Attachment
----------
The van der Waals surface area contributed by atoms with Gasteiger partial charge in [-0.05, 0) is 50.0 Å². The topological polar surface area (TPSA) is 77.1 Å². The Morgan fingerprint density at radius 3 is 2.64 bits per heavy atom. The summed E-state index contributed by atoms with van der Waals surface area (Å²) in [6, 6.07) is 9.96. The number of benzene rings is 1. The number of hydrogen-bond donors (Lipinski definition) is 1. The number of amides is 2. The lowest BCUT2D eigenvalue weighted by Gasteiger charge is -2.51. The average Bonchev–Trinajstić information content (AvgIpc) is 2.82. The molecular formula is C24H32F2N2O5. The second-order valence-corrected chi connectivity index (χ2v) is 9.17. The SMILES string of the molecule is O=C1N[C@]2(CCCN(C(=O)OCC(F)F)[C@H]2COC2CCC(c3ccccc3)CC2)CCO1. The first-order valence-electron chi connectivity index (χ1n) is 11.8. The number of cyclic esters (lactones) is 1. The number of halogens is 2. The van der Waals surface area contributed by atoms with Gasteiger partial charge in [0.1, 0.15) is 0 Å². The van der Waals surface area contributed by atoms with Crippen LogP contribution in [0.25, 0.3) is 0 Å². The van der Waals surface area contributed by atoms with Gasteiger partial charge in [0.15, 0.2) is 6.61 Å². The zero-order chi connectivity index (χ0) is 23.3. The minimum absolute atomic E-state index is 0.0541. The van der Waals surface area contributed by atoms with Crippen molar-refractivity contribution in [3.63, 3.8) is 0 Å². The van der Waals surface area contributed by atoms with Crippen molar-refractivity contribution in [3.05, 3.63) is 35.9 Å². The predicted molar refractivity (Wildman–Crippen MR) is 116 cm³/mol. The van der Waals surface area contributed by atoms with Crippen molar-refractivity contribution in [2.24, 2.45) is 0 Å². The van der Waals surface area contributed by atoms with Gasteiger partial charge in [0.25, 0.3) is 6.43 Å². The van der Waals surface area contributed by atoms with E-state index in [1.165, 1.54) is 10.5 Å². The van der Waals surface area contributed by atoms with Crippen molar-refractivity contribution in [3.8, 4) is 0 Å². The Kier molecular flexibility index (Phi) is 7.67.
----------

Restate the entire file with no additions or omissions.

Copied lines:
The van der Waals surface area contributed by atoms with Gasteiger partial charge in [-0.05, 0) is 50.0 Å². The topological polar surface area (TPSA) is 77.1 Å². The Morgan fingerprint density at radius 3 is 2.64 bits per heavy atom. The summed E-state index contributed by atoms with van der Waals surface area (Å²) in [6, 6.07) is 9.96. The number of benzene rings is 1. The number of hydrogen-bond donors (Lipinski definition) is 1. The number of amides is 2. The lowest BCUT2D eigenvalue weighted by Gasteiger charge is -2.51. The average Bonchev–Trinajstić information content (AvgIpc) is 2.82. The molecular formula is C24H32F2N2O5. The second-order valence-corrected chi connectivity index (χ2v) is 9.17. The SMILES string of the molecule is O=C1N[C@]2(CCCN(C(=O)OCC(F)F)[C@H]2COC2CCC(c3ccccc3)CC2)CCO1. The first-order valence-electron chi connectivity index (χ1n) is 11.8. The number of cyclic esters (lactones) is 1. The number of halogens is 2. The van der Waals surface area contributed by atoms with Gasteiger partial charge in [0.1, 0.15) is 0 Å². The van der Waals surface area contributed by atoms with Crippen LogP contribution in [0.25, 0.3) is 0 Å². The van der Waals surface area contributed by atoms with Gasteiger partial charge in [0.15, 0.2) is 6.61 Å². The zero-order chi connectivity index (χ0) is 23.3. The minimum absolute atomic E-state index is 0.0541. The van der Waals surface area contributed by atoms with Crippen molar-refractivity contribution in [3.63, 3.8) is 0 Å². The van der Waals surface area contributed by atoms with Crippen molar-refractivity contribution in [3.05, 3.63) is 35.9 Å². The predicted molar refractivity (Wildman–Crippen MR) is 116 cm³/mol. The van der Waals surface area contributed by atoms with Crippen molar-refractivity contribution in [2.24, 2.45) is 0 Å². The van der Waals surface area contributed by atoms with Gasteiger partial charge in [0.25, 0.3) is 6.43 Å². The van der Waals surface area contributed by atoms with E-state index in [1.165, 1.54) is 10.5 Å². The van der Waals surface area contributed by atoms with Crippen molar-refractivity contribution in [3.8, 4) is 0 Å². The Kier molecular flexibility index (Phi) is 7.67.